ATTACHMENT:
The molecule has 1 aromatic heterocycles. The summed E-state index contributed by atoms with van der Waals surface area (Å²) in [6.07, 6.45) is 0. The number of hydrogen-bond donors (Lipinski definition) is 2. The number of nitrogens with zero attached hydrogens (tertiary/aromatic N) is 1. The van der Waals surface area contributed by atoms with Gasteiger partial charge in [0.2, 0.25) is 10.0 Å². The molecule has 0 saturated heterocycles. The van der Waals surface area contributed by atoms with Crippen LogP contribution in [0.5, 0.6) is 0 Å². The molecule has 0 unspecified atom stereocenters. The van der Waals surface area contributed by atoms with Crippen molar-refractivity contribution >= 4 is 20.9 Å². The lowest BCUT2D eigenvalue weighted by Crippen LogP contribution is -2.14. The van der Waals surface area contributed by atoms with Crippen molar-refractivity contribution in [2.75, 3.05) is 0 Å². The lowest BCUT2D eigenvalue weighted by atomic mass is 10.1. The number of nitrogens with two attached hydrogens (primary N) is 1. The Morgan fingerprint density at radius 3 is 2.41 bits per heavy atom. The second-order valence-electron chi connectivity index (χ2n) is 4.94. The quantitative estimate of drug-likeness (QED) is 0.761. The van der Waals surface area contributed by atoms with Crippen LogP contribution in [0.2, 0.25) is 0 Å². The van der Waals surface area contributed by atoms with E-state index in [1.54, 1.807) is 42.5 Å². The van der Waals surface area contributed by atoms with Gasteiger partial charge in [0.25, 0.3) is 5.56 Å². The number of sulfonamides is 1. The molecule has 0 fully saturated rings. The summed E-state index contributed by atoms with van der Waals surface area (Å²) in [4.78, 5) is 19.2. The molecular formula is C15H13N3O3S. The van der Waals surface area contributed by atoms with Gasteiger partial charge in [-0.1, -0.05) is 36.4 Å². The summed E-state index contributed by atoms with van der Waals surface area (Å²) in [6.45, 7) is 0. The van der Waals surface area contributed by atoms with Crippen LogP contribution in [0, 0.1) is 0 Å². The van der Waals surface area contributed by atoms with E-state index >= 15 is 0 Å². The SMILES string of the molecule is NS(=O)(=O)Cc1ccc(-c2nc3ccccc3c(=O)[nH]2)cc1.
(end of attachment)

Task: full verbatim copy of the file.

The molecule has 1 aromatic heterocycles. The summed E-state index contributed by atoms with van der Waals surface area (Å²) in [6.07, 6.45) is 0. The number of hydrogen-bond donors (Lipinski definition) is 2. The number of nitrogens with zero attached hydrogens (tertiary/aromatic N) is 1. The van der Waals surface area contributed by atoms with Gasteiger partial charge in [0.2, 0.25) is 10.0 Å². The molecule has 0 saturated heterocycles. The van der Waals surface area contributed by atoms with Crippen LogP contribution in [0.5, 0.6) is 0 Å². The molecule has 0 unspecified atom stereocenters. The van der Waals surface area contributed by atoms with Crippen molar-refractivity contribution >= 4 is 20.9 Å². The lowest BCUT2D eigenvalue weighted by Crippen LogP contribution is -2.14. The van der Waals surface area contributed by atoms with Crippen molar-refractivity contribution in [2.75, 3.05) is 0 Å². The lowest BCUT2D eigenvalue weighted by atomic mass is 10.1. The number of nitrogens with two attached hydrogens (primary N) is 1. The Morgan fingerprint density at radius 3 is 2.41 bits per heavy atom. The second-order valence-electron chi connectivity index (χ2n) is 4.94. The quantitative estimate of drug-likeness (QED) is 0.761. The van der Waals surface area contributed by atoms with Crippen LogP contribution in [0.2, 0.25) is 0 Å². The van der Waals surface area contributed by atoms with E-state index in [1.54, 1.807) is 42.5 Å². The van der Waals surface area contributed by atoms with Gasteiger partial charge in [0.25, 0.3) is 5.56 Å². The number of sulfonamides is 1. The molecule has 0 fully saturated rings. The summed E-state index contributed by atoms with van der Waals surface area (Å²) in [4.78, 5) is 19.2. The molecular formula is C15H13N3O3S. The van der Waals surface area contributed by atoms with Gasteiger partial charge in [-0.1, -0.05) is 36.4 Å². The summed E-state index contributed by atoms with van der Waals surface area (Å²) in [6.45, 7) is 0. The van der Waals surface area contributed by atoms with Crippen LogP contribution in [0, 0.1) is 0 Å². The van der Waals surface area contributed by atoms with E-state index >= 15 is 0 Å². The SMILES string of the molecule is NS(=O)(=O)Cc1ccc(-c2nc3ccccc3c(=O)[nH]2)cc1.